Lancashire’s Police and Crime Commissioner
is standing up for Lancashire, while putting his hands in our pockets, and calling on the Government for fairer, long term funding of policing following the latest police funding settlement.
The delayed settlement, announced by Policing Minister Kit Malthouse on 22nd January, claimed to set out the biggest increase in funding to forces in a decade, but has once again left Lancashire with a funding deficit and passed the burden of police funding onto council tax payers.
During a meeting of the Police and Crime Panel, which is made up of councillors from across Lancashire’s local authorities, support was given for the Commissioner’s 2020/2021 budget plan for Lancashire Police, which will see an investment in 153 police officers.
PCC Clive Grunshaw said
“Alongside the Chief Constable I have carefully considered the implications of this national settlement and what it means for policing here in Lancashire. Whilst I clearly welcome the funding for 153 additional police officers for the county, this is only the first step in addressing the enduring funding problems that exist and still leaves us with 600 fewer officers than in 2010. Put simply, there remain some significant and difficult financial challenges facing Lancashire Police over the coming years. [Not to mention the financial challenge facing Lancashire pensioners every year of the 5% hit!]
“Behind the billion pound headlines, the core Government grant for Lancashire Police has only marginally increased and means there is no direct funding in this settlement for last September’s pay award of 2.5% for our officers, nor for any pay awards for staff or for any other inflationary cost increases.
“Instead, the Government expect that the cost pressures we face will be met locally through the precept. Whilst I am grateful for the public’s continued support, which in my recent consultation saw 77% of over 1,500 respondents support paying an increase, I still believe it is inherently unfair that residents are being asked to stump up more and more money for policing, at a time when people are already feeling the strain financially caused by years of austerity and the increased cost of living.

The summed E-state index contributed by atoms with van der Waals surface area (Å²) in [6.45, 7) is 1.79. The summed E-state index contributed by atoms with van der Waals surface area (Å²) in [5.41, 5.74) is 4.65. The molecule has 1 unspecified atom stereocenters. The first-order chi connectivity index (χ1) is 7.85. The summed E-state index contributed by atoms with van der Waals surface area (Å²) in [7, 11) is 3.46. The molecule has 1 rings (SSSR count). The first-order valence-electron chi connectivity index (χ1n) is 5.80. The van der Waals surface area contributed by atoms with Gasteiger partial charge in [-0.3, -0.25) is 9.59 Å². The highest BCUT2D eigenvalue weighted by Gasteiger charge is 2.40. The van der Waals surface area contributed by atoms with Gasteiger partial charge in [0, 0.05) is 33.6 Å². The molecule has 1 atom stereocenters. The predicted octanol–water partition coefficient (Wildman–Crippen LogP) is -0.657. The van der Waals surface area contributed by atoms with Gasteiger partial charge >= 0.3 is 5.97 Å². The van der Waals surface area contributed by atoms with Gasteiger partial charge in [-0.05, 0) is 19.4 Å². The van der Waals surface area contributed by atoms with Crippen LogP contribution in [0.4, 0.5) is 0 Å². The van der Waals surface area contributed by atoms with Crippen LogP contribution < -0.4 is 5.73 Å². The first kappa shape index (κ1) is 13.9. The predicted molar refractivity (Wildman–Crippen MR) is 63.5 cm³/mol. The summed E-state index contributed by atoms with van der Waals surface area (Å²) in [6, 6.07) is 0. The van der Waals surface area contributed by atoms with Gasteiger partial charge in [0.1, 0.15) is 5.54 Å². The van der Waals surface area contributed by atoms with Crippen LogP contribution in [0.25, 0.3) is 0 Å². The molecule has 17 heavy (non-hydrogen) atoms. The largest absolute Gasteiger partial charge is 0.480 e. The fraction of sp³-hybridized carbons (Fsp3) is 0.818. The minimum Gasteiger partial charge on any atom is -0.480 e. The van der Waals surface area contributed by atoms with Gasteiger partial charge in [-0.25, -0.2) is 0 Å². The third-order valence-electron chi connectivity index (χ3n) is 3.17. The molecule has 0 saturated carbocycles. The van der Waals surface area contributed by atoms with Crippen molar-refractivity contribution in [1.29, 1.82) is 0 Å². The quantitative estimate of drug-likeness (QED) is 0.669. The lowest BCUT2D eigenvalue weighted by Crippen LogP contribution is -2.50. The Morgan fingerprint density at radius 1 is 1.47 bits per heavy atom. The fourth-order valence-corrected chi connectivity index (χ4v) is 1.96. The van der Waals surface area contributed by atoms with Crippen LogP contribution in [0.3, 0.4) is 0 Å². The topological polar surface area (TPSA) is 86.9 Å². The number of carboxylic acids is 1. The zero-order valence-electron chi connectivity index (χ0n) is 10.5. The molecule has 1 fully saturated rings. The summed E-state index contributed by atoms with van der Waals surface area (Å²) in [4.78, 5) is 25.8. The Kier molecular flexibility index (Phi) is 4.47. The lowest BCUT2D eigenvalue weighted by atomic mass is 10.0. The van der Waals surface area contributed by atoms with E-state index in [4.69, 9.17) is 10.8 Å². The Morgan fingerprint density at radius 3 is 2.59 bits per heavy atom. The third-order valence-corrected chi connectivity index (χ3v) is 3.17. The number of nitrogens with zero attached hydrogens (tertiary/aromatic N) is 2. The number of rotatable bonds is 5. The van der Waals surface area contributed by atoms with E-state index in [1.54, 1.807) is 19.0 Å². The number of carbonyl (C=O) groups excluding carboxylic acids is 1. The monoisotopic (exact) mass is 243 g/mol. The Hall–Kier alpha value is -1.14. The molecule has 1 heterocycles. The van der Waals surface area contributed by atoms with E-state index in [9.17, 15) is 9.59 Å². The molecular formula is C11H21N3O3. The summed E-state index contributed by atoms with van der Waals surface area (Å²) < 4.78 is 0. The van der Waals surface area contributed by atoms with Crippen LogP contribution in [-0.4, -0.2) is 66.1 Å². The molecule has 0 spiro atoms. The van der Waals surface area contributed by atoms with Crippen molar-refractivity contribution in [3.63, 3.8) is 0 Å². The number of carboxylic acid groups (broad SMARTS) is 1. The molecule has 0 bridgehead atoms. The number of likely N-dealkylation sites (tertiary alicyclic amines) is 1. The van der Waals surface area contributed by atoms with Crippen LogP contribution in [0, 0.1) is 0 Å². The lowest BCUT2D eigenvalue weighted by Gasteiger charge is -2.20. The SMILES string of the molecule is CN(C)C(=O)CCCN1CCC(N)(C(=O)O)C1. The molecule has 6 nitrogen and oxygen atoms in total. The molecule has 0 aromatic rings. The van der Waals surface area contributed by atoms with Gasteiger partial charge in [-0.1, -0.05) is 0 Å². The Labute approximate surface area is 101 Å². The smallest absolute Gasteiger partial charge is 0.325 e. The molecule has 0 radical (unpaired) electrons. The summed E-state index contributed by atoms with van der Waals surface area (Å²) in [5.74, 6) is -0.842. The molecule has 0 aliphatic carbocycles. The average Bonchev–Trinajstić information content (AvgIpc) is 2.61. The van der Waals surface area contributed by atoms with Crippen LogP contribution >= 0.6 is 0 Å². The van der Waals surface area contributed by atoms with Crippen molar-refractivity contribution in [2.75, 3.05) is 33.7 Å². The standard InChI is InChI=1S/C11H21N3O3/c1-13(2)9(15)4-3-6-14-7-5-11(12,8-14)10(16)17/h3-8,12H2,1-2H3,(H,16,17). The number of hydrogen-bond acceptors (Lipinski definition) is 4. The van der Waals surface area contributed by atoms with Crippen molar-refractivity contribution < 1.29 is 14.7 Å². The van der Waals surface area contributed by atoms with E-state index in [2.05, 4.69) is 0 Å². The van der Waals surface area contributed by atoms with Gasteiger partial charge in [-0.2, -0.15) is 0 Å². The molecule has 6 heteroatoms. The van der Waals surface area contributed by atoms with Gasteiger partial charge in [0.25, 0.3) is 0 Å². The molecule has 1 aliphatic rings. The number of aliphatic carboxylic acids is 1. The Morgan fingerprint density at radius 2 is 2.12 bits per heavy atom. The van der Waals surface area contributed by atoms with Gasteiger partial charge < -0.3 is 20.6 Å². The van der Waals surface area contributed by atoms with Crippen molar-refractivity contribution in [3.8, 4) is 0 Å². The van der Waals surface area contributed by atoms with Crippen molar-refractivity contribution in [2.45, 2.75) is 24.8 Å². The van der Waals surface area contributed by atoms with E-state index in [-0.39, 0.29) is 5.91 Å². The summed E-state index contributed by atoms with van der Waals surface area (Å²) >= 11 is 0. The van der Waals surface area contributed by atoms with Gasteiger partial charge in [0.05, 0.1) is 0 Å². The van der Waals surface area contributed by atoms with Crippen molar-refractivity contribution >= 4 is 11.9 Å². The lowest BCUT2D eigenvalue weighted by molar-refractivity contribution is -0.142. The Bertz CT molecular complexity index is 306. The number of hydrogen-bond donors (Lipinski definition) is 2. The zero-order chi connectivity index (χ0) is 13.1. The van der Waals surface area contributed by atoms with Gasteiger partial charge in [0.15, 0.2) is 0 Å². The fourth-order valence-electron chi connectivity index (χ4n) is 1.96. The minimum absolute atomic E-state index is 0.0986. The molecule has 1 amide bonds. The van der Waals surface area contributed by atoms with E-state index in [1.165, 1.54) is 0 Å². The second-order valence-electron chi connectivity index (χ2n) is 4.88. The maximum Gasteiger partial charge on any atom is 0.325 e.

“I am adamant that more funding needs to come from government grant and not from further council tax increases. Furthermore a long term plan is required for police funding which addresses the growing pressures on the service instead of one year gifts that paper over the cracks that years of underfunding have caused.The extra core funding money announced for policing will only cover the additional police officers and associated costs. The Constabulary still faces the challenge of maintaining its current workforce of 2,987 officers with a depleting budget.
Consequently the council tax policing precept will rise by less than 20p per week (£10 per year) on a Band D from April, contributing towards the funding shortfall, with further efficiencies still to be made.
Mr Grunshaw continued “In real terms there has been a 28% cut in government grant from Lancashire Police since 2010. In Lancashire we have already saved over £86m from our budget over the past ten years and this settlement leaves us in the difficult position where have to find further savings in a budget where there are increasingly fewer places to make them, with Lancashire having one of the leanest support services in the country.
“Disappointingly the Government has also announced a 70% cut to our capital grant at a time when we are trying to operationally invest in new IT, vehicles and buildings to make the organisation as efficient as possible and fit for future challenges and the growth in demand.”
The PCC continues to push for progress to reform the unfair police funding formula which currently sees forces like Surrey gaining 70 additional police officers having only lost eight since 2010. By comparison, even after this year’s uplift Lancashire will still have 600 fewer.
He concluded “My message is simple, we want our bobbies back. We need proper assurances about how policing will be funded in the long term and a fair funding settlement that reflects the unique circumstances Lancashire faces as a police service to keep people safe.
“Investment must also be made back into public services including mental health, adult and children’s social care and youth services.” The police and crime panel will confirm their precept decision in writing by 8th February 2020.
We are fooled by these small surveys, this year only 77% of over 1,500 respondents, and surely there must be a minimum representative number of council tax payers to make the request valid?
The proportion of council tax paid towards the police in Lancashire (by council tax property band) from April is as follows: Band A – £141.02, Band B – £164.51, Band C – £188.02, Band D – £211.52, Band E – £258.53, Band F – £305.53, Band G – £352.54, Band H – £423.05